SAN FRANCISCO — She is the face of the Intel Developer Forum, and she doesn’t look happy.
Let’s start with the eyes. They’ve got a weary, glazed expression, and the lids are baggy. Her hair is shoulder-length but not bouncy; it is a functional haircut. Dressed in a silver suit that looks
somewhat like the uniforms worn by the astronaut characters in those Pentium 4 commercials, she hovers over a console, glazing at a free-floating display of the IDF logo.
Her nickname, according to the organizers of IDF 2002, is “”Annie Gravity,”” and she is the predominant image in all the promotional material for the four day conference, including the show guide. As iconography, she’s an unusual choice, given the venue. She looks so unhappy with her work. So intense. So un-San Francisco.
This is only the second year Intel has had the year’s major IDF here. It used to be in San Jose — which is both a tasteful and incongruous place to gather Intel and its developers, but the IT community is used to much worse. The scenario is typically something like what Julia Roberts and John Cusack’s characters experience in America’s Sweethearts, where P.R. mastermind Billy Crystal whisks the cast of a science fiction movie and major film critics to a hotel in the middle of nowhere, a resort where they have nothing else to do but concentrate on the movie. A computing industry parallel was the former Santa Cruz Operation’s annual SCO Forum, where some guests were put up in what were essentially dorm rooms for mind-numbing tutorials on Unixware 7 implementations.
Location is just as important in the overall effect of a technology conference as it is in selling a house or running a business. Many vendors like to have user events near their company headquarters, as though their executives gain confidence by making the world come to them. Trade shows with a wider scope usually put a little more thought into it. Las Vegas is a perfect fit for Comdex Fall, for example, because it is one of the largest IT conferences in the world (until last year, anyway) and the over-the-top atmosphere of the casino strip matches the heady expectations the attendees have of the new products.
At first glance, San Francisco does not seem like a technology town, despite the massive CompUSA and the plethora of IT training schools (it is also reportedly home to one of the world’s first Internet cafes, but Intel probably doesn’t know that). And yet there is an underground culture in this city which is obviously drawn to the interpersonal issues that technology raises. Laughingsquid.org, which seems to be the local portal for these things, lists a variety of painters, sculptors, scientists and performers who explore technologies in ways that are probably not encouraged in companies like Intel.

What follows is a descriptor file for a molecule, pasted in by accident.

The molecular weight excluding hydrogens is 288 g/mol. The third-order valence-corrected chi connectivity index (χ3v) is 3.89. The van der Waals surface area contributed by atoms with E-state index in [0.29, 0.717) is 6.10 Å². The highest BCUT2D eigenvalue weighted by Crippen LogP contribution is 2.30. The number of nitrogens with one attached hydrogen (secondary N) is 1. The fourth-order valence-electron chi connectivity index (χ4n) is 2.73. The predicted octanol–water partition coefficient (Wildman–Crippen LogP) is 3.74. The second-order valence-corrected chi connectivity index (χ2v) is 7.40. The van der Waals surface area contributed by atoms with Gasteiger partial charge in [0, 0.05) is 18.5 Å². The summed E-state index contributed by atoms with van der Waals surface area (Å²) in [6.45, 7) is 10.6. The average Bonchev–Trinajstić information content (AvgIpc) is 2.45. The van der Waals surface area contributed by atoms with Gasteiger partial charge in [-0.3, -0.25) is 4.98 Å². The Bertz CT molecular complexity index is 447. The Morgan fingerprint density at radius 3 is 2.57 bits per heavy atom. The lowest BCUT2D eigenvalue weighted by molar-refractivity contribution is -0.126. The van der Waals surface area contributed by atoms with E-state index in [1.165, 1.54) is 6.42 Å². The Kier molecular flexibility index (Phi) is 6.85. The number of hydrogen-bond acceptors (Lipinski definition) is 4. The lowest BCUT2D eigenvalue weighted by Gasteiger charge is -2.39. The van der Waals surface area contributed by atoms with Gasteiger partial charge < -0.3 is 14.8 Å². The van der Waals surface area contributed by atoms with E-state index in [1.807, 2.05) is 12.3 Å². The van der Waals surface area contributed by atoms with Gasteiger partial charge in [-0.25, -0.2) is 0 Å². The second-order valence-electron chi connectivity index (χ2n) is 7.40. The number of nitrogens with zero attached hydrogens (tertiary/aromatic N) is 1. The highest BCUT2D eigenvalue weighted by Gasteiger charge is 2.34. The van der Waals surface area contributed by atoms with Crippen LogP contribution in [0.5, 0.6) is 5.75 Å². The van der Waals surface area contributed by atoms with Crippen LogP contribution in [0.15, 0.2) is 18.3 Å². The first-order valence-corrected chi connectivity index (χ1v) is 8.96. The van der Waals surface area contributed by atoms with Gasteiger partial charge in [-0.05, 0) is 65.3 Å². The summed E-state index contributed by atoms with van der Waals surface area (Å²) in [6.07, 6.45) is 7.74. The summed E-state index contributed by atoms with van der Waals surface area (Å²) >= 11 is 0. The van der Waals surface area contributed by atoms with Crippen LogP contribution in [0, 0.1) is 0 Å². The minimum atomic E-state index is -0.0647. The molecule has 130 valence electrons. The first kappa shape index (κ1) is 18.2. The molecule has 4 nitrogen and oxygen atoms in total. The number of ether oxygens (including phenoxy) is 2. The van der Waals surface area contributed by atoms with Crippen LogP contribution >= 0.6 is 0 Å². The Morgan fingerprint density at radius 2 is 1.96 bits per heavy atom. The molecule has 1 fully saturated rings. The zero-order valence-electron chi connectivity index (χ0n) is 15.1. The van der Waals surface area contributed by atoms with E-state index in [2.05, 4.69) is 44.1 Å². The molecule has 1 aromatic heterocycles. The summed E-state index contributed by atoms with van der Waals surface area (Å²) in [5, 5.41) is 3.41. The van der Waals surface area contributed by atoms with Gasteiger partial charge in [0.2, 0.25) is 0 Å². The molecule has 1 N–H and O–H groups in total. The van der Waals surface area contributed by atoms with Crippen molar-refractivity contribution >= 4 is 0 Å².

There is Acme Engineering, for example, which makes the Obnoxicator, “”probably one of the most annoying devices known to mankind,”” its Web site states. It is a Radio Shack bullhorn with a digital delay inserted into its audio signal path. Then there is the more complex installations of Amorphic Robot Works, which was first formed 10 years ago. It includes not only artists but engineers and technicians whose work, its site says, is an ongoing endeavour to uncover the primacy of movement and sound. Obviously we can a lot about these things from simply watching a human being in nature, but ARW director Chico MacMurtie sees technology as a sort of mirror. “”These primal activities, when executed by machines, evoke a deep and sometimes emotional reaction,”” he says. One of the ARW’s major works sits in a building just beside the Moscone Center, where IDF is under way.
It is hard to tell who will make the more profound discoveries, the underground avant guard or the Intel Insiders. But there is at least one killer application in these streets which I have not encountered before: pedestrian traffic lights here have more than the usual red hand to indicate “”stop”” and the walking man to indicate “”go.”” A panel next to the icons gives a countdown that tells the pedestrian how many seconds they have before the lights will change (10, 9, 8, etc.). In a city full of steep climbs and very large crosswalks, this is pretty useful technology.
San Francisco may not be remembered as the place where IT’s greatest problems were solved, but offering a better way of getting from A to B and back again isn’t a bad way to start.